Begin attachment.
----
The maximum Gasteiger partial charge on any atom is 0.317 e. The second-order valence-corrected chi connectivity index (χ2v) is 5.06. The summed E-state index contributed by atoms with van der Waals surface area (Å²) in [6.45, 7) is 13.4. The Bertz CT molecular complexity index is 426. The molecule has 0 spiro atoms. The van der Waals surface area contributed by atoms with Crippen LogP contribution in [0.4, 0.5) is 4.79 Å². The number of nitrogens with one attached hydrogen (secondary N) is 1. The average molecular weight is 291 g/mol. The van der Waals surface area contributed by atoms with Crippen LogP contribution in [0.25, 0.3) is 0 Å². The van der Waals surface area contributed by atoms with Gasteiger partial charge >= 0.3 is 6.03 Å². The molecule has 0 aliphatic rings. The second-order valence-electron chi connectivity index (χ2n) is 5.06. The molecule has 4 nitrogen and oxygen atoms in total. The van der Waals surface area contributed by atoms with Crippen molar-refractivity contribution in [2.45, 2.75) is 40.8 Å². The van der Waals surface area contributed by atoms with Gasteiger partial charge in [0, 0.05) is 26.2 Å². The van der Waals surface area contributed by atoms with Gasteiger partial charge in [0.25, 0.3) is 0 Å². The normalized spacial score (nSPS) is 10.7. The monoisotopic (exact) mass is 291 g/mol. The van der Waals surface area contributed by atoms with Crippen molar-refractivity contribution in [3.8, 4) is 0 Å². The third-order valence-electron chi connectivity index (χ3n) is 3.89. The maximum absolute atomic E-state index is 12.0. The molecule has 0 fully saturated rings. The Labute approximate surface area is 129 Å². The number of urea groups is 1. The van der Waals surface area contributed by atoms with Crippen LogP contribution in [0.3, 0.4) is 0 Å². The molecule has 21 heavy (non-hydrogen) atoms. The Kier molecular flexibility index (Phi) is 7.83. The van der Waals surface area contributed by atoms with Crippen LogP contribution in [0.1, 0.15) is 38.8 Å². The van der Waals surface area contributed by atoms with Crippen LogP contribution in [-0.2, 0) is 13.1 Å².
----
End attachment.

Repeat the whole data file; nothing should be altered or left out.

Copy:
The maximum Gasteiger partial charge on any atom is 0.317 e. The second-order valence-corrected chi connectivity index (χ2v) is 5.06. The summed E-state index contributed by atoms with van der Waals surface area (Å²) in [6.45, 7) is 13.4. The Bertz CT molecular complexity index is 426. The molecule has 0 spiro atoms. The van der Waals surface area contributed by atoms with Crippen LogP contribution in [0.4, 0.5) is 4.79 Å². The number of nitrogens with one attached hydrogen (secondary N) is 1. The average molecular weight is 291 g/mol. The van der Waals surface area contributed by atoms with Crippen LogP contribution in [0.25, 0.3) is 0 Å². The van der Waals surface area contributed by atoms with Gasteiger partial charge >= 0.3 is 6.03 Å². The molecule has 0 aliphatic rings. The second-order valence-electron chi connectivity index (χ2n) is 5.06. The molecule has 4 nitrogen and oxygen atoms in total. The van der Waals surface area contributed by atoms with Crippen molar-refractivity contribution in [2.45, 2.75) is 40.8 Å². The van der Waals surface area contributed by atoms with Gasteiger partial charge in [0, 0.05) is 26.2 Å². The van der Waals surface area contributed by atoms with Gasteiger partial charge in [0.25, 0.3) is 0 Å². The normalized spacial score (nSPS) is 10.7. The monoisotopic (exact) mass is 291 g/mol. The van der Waals surface area contributed by atoms with Crippen molar-refractivity contribution in [3.8, 4) is 0 Å². The third-order valence-electron chi connectivity index (χ3n) is 3.89. The maximum absolute atomic E-state index is 12.0. The molecule has 0 fully saturated rings. The Labute approximate surface area is 129 Å². The number of urea groups is 1. The van der Waals surface area contributed by atoms with Crippen LogP contribution in [0.3, 0.4) is 0 Å². The molecule has 21 heavy (non-hydrogen) atoms. The Kier molecular flexibility index (Phi) is 7.83. The van der Waals surface area contributed by atoms with Crippen LogP contribution in [0.1, 0.15) is 38.8 Å². The van der Waals surface area contributed by atoms with Crippen LogP contribution in [-0.2, 0) is 13.1 Å².